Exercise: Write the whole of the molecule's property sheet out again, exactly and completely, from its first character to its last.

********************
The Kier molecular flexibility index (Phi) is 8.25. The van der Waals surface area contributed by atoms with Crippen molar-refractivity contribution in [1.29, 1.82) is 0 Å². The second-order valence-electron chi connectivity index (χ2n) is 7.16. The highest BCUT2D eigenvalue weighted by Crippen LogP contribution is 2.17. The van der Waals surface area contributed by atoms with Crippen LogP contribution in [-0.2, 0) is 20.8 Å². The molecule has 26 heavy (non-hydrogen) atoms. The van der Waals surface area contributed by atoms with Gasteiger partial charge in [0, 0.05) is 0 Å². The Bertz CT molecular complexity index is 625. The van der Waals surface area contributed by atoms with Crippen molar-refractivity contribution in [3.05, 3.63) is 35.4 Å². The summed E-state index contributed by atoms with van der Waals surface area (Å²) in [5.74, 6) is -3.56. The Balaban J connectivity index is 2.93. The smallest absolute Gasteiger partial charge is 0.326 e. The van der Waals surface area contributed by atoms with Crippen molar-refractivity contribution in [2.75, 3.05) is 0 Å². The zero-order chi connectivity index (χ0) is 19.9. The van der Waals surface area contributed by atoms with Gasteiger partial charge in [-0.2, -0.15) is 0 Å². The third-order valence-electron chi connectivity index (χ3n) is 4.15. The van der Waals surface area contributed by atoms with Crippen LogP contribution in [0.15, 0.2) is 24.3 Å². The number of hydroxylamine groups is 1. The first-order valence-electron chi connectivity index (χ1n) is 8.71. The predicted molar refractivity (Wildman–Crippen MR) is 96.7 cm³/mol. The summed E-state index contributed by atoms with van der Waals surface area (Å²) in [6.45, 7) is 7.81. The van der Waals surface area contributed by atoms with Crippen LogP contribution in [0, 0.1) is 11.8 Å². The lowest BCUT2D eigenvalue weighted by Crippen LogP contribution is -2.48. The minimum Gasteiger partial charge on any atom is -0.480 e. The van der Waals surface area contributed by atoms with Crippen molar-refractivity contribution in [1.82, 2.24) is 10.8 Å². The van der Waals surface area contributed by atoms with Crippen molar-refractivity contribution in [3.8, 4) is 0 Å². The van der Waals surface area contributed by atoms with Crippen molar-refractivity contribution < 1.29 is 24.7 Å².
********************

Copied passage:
The Kier molecular flexibility index (Phi) is 8.25. The van der Waals surface area contributed by atoms with Crippen molar-refractivity contribution in [1.29, 1.82) is 0 Å². The second-order valence-electron chi connectivity index (χ2n) is 7.16. The highest BCUT2D eigenvalue weighted by Crippen LogP contribution is 2.17. The van der Waals surface area contributed by atoms with Crippen LogP contribution in [-0.2, 0) is 20.8 Å². The molecule has 26 heavy (non-hydrogen) atoms. The van der Waals surface area contributed by atoms with Gasteiger partial charge in [0, 0.05) is 0 Å². The Bertz CT molecular complexity index is 625. The van der Waals surface area contributed by atoms with Crippen molar-refractivity contribution in [3.05, 3.63) is 35.4 Å². The summed E-state index contributed by atoms with van der Waals surface area (Å²) in [5.74, 6) is -3.56. The Balaban J connectivity index is 2.93. The smallest absolute Gasteiger partial charge is 0.326 e. The van der Waals surface area contributed by atoms with Crippen molar-refractivity contribution in [2.75, 3.05) is 0 Å². The zero-order chi connectivity index (χ0) is 19.9. The van der Waals surface area contributed by atoms with Gasteiger partial charge in [-0.2, -0.15) is 0 Å². The third-order valence-electron chi connectivity index (χ3n) is 4.15. The van der Waals surface area contributed by atoms with Crippen LogP contribution in [0.15, 0.2) is 24.3 Å². The number of hydroxylamine groups is 1. The first-order valence-electron chi connectivity index (χ1n) is 8.71. The predicted molar refractivity (Wildman–Crippen MR) is 96.7 cm³/mol. The summed E-state index contributed by atoms with van der Waals surface area (Å²) in [6.45, 7) is 7.81. The van der Waals surface area contributed by atoms with Crippen LogP contribution in [0, 0.1) is 11.8 Å². The lowest BCUT2D eigenvalue weighted by Crippen LogP contribution is -2.48. The minimum Gasteiger partial charge on any atom is -0.480 e. The van der Waals surface area contributed by atoms with Crippen molar-refractivity contribution in [1.82, 2.24) is 10.8 Å². The van der Waals surface area contributed by atoms with Crippen molar-refractivity contribution in [3.8, 4) is 0 Å². The van der Waals surface area contributed by atoms with Crippen molar-refractivity contribution < 1.29 is 24.7 Å².